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Author:Rev. Reuben Bredenhof
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Congregation:Free Reformed Church of Mt. Nasura
 Mt. Nasura, Western Australia
 frca.org.au/mountnasura/
 
Title:A Great King from Little Bethlehem
Text:Micah 5:2-5 (View)
Occasion:Christmas Day
Topic:Christ's Kingship
 
Preached:2015
Added:2015-12-20
 

Order Of Worship (Liturgy)

Ps 89:1,3                                                                                    

Hy 16:2,4

Reading – Micah 4:6-5:5a; Matthew 2:1-12

Ps 132:6,7,8,10

Sermon – Micah 5:2-5a

Hy 41:1,2,3

Hy 16:1,3,5 

* As a matter of courtesy please advise Rev. Reuben Bredenhof, if you plan to use this sermon in a worship service.   Thank-you.


Beloved in Christ, whenever we meet someone new, one of the first questions that we ask is: “Where are you from?” We want to know where someone was born, and where they were raised. To us it’s important. It can say a lot: Are you from the city, or the country? Are you from Canada, the U.S., Australia, or from somewhere else?

Where we’re from can say something about us. It certainly says something about our Saviour. For Jesus came to this earth from heaven—and that’s essential information. His heavenly origin makes all the difference in our redemption. If He wasn’t from heaven, then we’d have nothing at all to celebrate! Christ is from heaven. But He’s also from earth; more specifically, from Bethlehem. That’s the town He was born, and where He spent his first couple years. To us, Bethlehem has a familiar place in Christmas. It’s one of those details we might not even give second thought to: “Of course Jesus was born in Bethlehem! Where else would He be born?”

But why? Why is the Saviour of the world born in this small town in Judea, of all places? In answer we turn to Micah, where there’s a prophecy of stunning detail. Because Micah doesn’t just speak in vague terms that the Messiah is coming someday, somewhere, but he says exactly where He’s coming from! In our text, Micah pulls back the curtain on God’s plan to save sinners. He says, “You know Bethlehem? That little town, just down the road from Jerusalem? Well, the Messiah’s going to come from there!” This is how real it is. This is how prepared God is to send a Saviour. “Whatever happens,” Micah says, “don’t lose sight of God’s plan: He’s going to save, shepherd, and strengthen his people.” That’s the gospel for us also, from Micah 5,

                  Micah foretells a great Ruler coming from little Bethlehem:

1)     his humble beginnings

2)     his eternal origins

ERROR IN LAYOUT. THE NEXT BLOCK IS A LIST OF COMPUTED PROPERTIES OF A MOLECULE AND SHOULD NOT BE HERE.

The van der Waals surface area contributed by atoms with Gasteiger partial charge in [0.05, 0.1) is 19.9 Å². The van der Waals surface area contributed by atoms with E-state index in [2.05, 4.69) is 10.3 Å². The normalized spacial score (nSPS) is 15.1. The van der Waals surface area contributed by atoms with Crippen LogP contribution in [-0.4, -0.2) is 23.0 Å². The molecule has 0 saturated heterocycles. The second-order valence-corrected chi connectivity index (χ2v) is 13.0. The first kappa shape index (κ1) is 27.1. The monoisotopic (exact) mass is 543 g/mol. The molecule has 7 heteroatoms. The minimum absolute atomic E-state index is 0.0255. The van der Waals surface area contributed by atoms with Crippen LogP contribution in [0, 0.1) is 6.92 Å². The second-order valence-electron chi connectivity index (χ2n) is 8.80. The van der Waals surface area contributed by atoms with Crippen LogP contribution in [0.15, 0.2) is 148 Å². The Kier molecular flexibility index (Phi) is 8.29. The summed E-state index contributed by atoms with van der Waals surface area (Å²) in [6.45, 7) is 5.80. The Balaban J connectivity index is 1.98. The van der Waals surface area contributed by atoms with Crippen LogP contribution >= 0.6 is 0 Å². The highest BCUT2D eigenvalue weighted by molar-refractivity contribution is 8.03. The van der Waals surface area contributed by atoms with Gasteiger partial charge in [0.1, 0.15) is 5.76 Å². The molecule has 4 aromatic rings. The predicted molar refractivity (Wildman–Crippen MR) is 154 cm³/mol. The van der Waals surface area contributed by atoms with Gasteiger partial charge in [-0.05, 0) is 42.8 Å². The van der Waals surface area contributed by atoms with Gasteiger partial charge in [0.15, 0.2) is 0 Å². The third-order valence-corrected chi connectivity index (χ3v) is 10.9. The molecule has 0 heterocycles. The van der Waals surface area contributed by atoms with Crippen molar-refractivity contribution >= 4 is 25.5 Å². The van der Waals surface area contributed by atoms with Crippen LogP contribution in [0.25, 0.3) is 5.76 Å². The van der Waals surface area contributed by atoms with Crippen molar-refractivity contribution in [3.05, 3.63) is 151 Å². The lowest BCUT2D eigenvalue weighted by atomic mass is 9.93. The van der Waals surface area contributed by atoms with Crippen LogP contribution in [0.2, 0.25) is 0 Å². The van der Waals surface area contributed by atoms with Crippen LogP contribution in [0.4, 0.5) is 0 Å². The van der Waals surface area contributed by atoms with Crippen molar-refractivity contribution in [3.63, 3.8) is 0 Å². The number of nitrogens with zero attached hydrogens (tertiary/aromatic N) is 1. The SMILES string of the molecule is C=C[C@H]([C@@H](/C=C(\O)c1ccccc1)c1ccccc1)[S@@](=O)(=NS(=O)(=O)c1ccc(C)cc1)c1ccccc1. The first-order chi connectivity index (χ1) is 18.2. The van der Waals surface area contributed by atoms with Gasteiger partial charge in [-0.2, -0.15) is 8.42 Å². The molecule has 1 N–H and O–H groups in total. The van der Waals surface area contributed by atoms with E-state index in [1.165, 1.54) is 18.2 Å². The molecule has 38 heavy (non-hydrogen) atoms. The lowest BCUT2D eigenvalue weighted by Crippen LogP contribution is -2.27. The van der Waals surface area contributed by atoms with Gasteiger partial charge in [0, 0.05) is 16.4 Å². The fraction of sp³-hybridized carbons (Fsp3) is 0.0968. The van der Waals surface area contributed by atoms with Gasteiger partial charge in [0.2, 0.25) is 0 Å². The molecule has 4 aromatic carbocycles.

3)     his faithful shepherding

4)     his universal rule

 

1)     his humble beginnings: Things were bleak in Judah. Micah has been blunt about what they’re facing in the near future: getting besieged by the enemy, and then struck hard in an attack (5:1). God was going to chastise his people for their constant idolatry and injustice, and He’d do it with exile, a forced relocation. This is what we read in 5:3, “Therefore He shall give them up…” Given up by the LORD—that drives home how serious this is for Judah! God will hand his people over to Gentile lands.

A judgment like this would have all sorts of results and consequences. Among them would be the painful reality of having no king. For centuries there’d been a king on the throne; one of the sons of the righteous king David was always ruling. Yet the people have forfeited the blessings of kingship. They were going to be kingless. Like the prophet asks in 4:9, “Is there no king in your midst?” This may have been a sarcastic remark about the incompetence of the present king—he sure didn’t act the part of a ruler! But that question also looks to when the throne would be empty, to a time when exiled Judah would be like sheep without a shepherd. Who then would lead and defend them? No king means no hope. None to go before them in battle, none to make right judgements. They’d be lost.

But as there always is for God’s covenant people, a ray of light pierces the darkness—there’s good news with the bad. God might give his people up for judgment, but that doesn’t mean He’s given up on them! For “He shall give them up… until the time that she who is in labor has given birth” (5:3).

Let’s consider that image: “she who is in labour…” That’s a metaphor we see often in the Bible: “like a woman in labour.” It’s a comparison that means having a resolute hopefulness, a stubborn optimism despite present hardship. For labour and childbirth are terribly painful—I’ve heard that it is. From moment to moment, an excruciating experience. But it leads to better things, to a miracle that makes all thought of pain quickly fade. In labour, you’re hopeful, you’re optimistic, despite tribulation. So God points his people to a better day, “[when] she who is in labour will give birth” (5:3). A day when the pain is over, and blessing has arrived.

People debate who’s meant here. Is this “being in labour” maybe a reference to the virgin Mary, she who gave birth to the Messiah in David’s town? Might be nice, but this refers instead to the people of Israel. Recall what we read in 4:10, “Be in pain, and labour to bring forth, O daughter of Zion, like a woman in birth pangs.” God was encouraging his people that the pain of his discipline, the anguish of their exile, was going to give way to better things. From their labour, God would deliver something great and glorious and beautiful.